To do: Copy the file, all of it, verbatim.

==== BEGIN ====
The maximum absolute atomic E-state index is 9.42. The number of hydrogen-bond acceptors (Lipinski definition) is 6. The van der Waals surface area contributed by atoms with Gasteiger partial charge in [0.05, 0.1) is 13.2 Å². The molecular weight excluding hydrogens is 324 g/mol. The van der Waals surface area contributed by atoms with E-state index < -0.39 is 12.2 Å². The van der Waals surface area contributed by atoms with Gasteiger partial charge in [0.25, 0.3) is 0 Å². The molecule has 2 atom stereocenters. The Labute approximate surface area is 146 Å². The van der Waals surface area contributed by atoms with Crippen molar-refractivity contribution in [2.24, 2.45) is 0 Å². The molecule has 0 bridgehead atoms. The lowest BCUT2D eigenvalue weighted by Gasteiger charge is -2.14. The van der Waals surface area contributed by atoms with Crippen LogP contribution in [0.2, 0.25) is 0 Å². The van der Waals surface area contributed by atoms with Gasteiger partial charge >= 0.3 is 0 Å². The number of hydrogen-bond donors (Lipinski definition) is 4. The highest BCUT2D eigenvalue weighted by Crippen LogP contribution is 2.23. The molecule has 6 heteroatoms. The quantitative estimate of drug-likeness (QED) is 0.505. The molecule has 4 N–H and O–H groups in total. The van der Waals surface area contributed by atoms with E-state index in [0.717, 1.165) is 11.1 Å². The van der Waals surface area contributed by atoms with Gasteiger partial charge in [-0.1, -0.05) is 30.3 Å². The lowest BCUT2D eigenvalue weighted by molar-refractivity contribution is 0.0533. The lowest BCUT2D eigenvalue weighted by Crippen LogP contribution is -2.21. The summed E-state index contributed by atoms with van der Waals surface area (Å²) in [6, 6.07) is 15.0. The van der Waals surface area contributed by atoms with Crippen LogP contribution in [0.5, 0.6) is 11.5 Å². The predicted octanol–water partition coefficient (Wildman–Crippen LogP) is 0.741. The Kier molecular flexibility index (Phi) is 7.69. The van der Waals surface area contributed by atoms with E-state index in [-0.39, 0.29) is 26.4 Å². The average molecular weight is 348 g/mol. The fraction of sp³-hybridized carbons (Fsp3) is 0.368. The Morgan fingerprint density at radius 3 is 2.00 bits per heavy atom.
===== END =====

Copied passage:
The maximum absolute atomic E-state index is 9.42. The number of hydrogen-bond acceptors (Lipinski definition) is 6. The van der Waals surface area contributed by atoms with Gasteiger partial charge in [0.05, 0.1) is 13.2 Å². The molecular weight excluding hydrogens is 324 g/mol. The van der Waals surface area contributed by atoms with E-state index < -0.39 is 12.2 Å². The van der Waals surface area contributed by atoms with Gasteiger partial charge in [0.25, 0.3) is 0 Å². The molecule has 2 atom stereocenters. The Labute approximate surface area is 146 Å². The van der Waals surface area contributed by atoms with Crippen molar-refractivity contribution in [2.24, 2.45) is 0 Å². The molecule has 0 bridgehead atoms. The lowest BCUT2D eigenvalue weighted by Gasteiger charge is -2.14. The van der Waals surface area contributed by atoms with Crippen LogP contribution in [0.2, 0.25) is 0 Å². The van der Waals surface area contributed by atoms with Gasteiger partial charge >= 0.3 is 0 Å². The number of hydrogen-bond donors (Lipinski definition) is 4. The highest BCUT2D eigenvalue weighted by Crippen LogP contribution is 2.23. The molecule has 6 heteroatoms. The quantitative estimate of drug-likeness (QED) is 0.505. The molecule has 4 N–H and O–H groups in total. The van der Waals surface area contributed by atoms with E-state index in [0.717, 1.165) is 11.1 Å². The van der Waals surface area contributed by atoms with Gasteiger partial charge in [-0.1, -0.05) is 30.3 Å². The lowest BCUT2D eigenvalue weighted by molar-refractivity contribution is 0.0533. The lowest BCUT2D eigenvalue weighted by Crippen LogP contribution is -2.21. The summed E-state index contributed by atoms with van der Waals surface area (Å²) in [6, 6.07) is 15.0. The van der Waals surface area contributed by atoms with Crippen LogP contribution in [0.5, 0.6) is 11.5 Å². The predicted octanol–water partition coefficient (Wildman–Crippen LogP) is 0.741. The Kier molecular flexibility index (Phi) is 7.69. The van der Waals surface area contributed by atoms with E-state index in [-0.39, 0.29) is 26.4 Å². The average molecular weight is 348 g/mol. The fraction of sp³-hybridized carbons (Fsp3) is 0.368. The Morgan fingerprint density at radius 3 is 2.00 bits per heavy atom.